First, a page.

How to Abstract an Obituary for Genealogy Research

Obituary ClippingObituaries often contain information helpful to genealogy research. Unfortunately they’re subject to copyright so you can’t legally transcribe nor share them unless they are in the public domain. The next best alternative to transcribing them is to abstract them.

A genealogical abstract is a summary of the pertinent details from the source. While some of them are entertaining and well written, your primary interest as a genealogist is in extracting the evidence from the obituary so that you can analyze it with other evidence and reach sound conclusions. Abstracts help you do that and you can share your abstracts without concern over copyright infringement.

I have a system for abstracting obituaries that I’m going to share with you. It consists of a method and a simple template. In the following series of videos I introduce you to the method and template then walk you through abstracting obituaries from different periods to demonstrate the use of the parts of the template and cement the five step process. Two of the obituaries I abstract in the demonstration are from 1851 and 1875 so a transcription would be more appropriate because the material is excluded from copyright protection. I suggest using the method and template a few times after watching the videos to really get it down.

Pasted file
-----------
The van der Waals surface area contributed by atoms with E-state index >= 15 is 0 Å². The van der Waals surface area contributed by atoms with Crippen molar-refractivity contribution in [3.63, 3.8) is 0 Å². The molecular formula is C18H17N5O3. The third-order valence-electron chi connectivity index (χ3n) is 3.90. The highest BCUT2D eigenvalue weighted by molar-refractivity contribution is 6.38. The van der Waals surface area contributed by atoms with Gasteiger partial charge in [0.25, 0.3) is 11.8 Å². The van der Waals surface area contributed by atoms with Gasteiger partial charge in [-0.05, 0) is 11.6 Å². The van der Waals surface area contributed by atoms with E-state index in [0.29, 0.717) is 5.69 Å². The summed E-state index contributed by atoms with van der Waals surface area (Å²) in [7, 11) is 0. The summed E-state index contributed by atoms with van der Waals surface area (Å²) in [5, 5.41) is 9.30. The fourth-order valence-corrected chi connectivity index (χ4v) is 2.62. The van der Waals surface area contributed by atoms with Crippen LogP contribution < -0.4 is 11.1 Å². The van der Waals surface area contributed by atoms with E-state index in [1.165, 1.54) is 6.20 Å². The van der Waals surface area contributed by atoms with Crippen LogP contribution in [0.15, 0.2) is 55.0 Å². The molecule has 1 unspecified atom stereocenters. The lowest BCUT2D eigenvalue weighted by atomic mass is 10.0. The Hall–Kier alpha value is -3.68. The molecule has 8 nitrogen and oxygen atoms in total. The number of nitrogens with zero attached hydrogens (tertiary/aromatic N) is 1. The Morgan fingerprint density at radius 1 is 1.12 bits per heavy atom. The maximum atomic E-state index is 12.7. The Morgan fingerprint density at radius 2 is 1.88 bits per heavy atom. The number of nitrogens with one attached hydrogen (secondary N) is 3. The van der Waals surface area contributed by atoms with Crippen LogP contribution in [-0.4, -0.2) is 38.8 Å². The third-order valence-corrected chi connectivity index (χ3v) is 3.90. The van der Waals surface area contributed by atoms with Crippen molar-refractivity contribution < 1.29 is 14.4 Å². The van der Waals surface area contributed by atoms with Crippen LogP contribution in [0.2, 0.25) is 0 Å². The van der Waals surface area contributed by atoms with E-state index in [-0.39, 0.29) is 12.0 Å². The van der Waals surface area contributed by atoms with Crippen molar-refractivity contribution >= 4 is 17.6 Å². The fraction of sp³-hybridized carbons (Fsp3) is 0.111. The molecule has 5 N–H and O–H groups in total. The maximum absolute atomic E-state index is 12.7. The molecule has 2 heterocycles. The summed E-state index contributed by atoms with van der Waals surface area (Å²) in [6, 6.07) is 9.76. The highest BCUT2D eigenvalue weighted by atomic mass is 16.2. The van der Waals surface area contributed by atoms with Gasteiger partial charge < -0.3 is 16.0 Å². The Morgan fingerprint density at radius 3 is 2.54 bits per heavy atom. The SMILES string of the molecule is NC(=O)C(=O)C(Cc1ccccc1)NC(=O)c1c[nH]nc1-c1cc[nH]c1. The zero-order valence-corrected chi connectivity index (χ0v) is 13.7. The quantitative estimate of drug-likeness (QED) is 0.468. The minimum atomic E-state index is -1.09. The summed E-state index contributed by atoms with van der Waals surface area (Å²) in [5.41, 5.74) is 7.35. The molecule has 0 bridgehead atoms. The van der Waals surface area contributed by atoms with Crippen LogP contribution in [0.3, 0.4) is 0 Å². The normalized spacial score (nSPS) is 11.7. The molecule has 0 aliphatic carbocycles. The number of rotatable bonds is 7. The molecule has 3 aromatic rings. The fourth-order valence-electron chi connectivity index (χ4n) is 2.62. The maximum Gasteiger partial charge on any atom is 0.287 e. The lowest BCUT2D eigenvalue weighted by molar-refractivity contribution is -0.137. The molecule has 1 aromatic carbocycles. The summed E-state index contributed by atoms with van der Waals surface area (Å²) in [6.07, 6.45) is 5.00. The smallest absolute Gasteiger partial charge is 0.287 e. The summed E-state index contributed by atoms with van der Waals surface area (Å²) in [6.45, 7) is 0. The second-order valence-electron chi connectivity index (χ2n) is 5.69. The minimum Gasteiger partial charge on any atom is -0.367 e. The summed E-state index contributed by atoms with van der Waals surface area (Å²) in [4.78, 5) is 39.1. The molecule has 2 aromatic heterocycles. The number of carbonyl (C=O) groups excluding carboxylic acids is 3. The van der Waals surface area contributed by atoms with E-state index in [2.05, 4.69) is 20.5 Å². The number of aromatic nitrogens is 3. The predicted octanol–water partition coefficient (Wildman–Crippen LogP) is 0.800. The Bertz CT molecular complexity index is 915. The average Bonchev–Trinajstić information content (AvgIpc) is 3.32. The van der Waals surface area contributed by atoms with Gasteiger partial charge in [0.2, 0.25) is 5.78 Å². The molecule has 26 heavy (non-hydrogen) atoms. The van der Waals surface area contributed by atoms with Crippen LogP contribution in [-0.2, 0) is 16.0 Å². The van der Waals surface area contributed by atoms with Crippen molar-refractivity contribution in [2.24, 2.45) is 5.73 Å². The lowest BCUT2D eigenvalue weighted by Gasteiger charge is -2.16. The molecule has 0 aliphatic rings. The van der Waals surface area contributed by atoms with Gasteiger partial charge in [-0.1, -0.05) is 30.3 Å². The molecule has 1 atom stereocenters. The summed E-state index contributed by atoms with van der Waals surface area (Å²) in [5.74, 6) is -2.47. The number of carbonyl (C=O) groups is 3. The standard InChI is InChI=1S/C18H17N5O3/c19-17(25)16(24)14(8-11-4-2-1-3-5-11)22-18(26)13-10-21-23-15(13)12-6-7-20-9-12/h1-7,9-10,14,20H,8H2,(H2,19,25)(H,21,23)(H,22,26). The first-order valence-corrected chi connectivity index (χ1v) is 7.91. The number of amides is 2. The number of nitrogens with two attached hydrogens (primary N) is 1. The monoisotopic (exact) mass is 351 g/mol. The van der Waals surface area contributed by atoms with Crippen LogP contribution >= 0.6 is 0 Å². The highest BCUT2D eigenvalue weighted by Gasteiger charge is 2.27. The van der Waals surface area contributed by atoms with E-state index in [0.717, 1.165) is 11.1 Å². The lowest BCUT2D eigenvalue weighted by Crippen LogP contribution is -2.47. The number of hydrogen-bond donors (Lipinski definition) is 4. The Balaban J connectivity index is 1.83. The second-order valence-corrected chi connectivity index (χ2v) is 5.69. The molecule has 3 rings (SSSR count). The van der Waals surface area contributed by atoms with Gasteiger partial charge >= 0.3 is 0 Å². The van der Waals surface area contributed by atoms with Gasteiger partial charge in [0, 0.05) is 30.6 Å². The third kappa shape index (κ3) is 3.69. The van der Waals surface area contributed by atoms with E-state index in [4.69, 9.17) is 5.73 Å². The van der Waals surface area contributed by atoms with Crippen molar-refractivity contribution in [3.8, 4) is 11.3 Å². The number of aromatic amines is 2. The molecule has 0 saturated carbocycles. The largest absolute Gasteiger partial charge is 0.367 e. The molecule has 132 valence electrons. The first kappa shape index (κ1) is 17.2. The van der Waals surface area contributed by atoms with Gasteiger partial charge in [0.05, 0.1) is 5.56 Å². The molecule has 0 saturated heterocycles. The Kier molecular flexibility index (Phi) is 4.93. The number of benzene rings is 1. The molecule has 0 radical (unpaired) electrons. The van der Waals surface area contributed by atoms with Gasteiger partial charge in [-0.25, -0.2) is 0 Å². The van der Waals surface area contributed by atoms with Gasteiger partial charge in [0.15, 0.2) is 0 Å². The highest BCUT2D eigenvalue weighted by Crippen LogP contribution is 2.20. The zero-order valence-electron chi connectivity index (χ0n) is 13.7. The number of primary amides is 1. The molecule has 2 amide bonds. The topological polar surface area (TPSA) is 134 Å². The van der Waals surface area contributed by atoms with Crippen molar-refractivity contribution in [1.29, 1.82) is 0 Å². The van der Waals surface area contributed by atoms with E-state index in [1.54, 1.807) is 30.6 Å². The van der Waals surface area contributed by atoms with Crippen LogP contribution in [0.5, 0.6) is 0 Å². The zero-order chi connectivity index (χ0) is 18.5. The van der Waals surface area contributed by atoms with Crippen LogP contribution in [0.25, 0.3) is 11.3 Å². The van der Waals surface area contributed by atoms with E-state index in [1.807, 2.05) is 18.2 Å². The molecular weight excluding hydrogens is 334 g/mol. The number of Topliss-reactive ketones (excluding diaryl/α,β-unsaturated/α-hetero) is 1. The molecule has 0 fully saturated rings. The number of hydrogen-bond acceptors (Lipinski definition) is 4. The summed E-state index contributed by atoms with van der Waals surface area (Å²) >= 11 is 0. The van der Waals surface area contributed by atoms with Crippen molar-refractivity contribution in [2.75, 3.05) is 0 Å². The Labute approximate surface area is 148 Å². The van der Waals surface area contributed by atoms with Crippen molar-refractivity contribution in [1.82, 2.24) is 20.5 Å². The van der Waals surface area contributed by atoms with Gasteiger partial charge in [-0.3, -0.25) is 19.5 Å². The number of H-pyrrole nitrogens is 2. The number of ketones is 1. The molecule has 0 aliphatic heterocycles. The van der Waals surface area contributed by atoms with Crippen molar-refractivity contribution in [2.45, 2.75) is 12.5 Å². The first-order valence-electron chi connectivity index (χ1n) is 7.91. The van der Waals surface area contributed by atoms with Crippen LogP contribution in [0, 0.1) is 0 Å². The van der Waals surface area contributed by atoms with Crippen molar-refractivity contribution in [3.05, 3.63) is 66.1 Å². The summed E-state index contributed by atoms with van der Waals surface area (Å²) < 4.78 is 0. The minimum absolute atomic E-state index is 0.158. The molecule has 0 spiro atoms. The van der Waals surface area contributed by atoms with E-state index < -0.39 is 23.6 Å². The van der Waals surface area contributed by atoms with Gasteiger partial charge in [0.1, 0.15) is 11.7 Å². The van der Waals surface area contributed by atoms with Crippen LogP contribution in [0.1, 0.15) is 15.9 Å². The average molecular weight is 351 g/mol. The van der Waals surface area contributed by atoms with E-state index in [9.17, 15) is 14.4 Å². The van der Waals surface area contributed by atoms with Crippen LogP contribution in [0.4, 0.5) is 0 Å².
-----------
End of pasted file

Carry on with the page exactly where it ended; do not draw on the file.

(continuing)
Abstracting an Obituary for Genealogy Research

Part 1

Part 2

Part 3

GenealogyTools Members, download these videos to your computer for your private use.

Here’s the text I have in the template. Copy it and paste it into a plain text file using an editor like Notepad or TextEdit.


Process:
1. As you read the obituary from beginning to end, fill in the boilerplate
2. Remove unused boilerplate and placeholders
3. Edit for flow
4. Verify accuracy of abstractions
5. Copy and paste the abstract into your genealogy database and cite the source
of the obituary

{NAME} of {RESIDENCE} died on {DEATH DATE}{ at/in DEATH PLACE} of {CAUSE} at age {AGE}. {he/she} was born {BIRTH DATE} to {PARENT'S NAMES}{at/in BIRTH PLACE}. Funeral services {FUNERAL DATE at TIME} at {FUNERAL PLACE}. Burial on {BURIAL DATE at TIME} in {BURIAL PLACE}.

{FIRST NAME} was {OCCUPATIONS, EMPLOYERS, and DURATIONS}{, POSITION in/of ORGANIZATION,} and enjoyed {HOBBIES}.{ list of awards and grantors.}{ list of notable achievements.} {he/she} achieved the rank of {RANK} in the {SERVICE BRANCH}. During {WAR}, {RANK} {LAST NAME} was awarded {DECORATION}{ for BEHAVIOR}.

{FIRST NAME} was preceded in death by: {his/her mother/father/parents of RESIDENCE}{; spouse/husband/wife NAME of RESIDENCE...}{; son/daughter NAME of RESIDENCE...}{; brother(s) NAME of RESIDENCE...}{; sister(s) NAME of RESIDENCE...}{; grandchild(ren) NAME of RESIDENCE...}. {he/she} is survived by: {his/her mother/father/parents of RESIDENCE...}{; spouse/husband/wife NAME of RESIDENCE...}{; child(ren) NAME of RESIDENCE...}{; brother(s) NAME of RESIDENCE...}{; sister(s) NAME of RESIDENCE...}{; grandchild(ren) NAME of RESIDENCE...}.

Abstracted by {YOUR NAME} on {DATE}.

Comments

  1. Kaye Mushalik says

    Thanks, Ben. Great idea and really appreciate the template. However, I’m groaning as I realize how many obituaries I’m going to have to abstract! I always thought that, if I cite the newspaper info, it would be okay to use the full obit. Learn something new every day!

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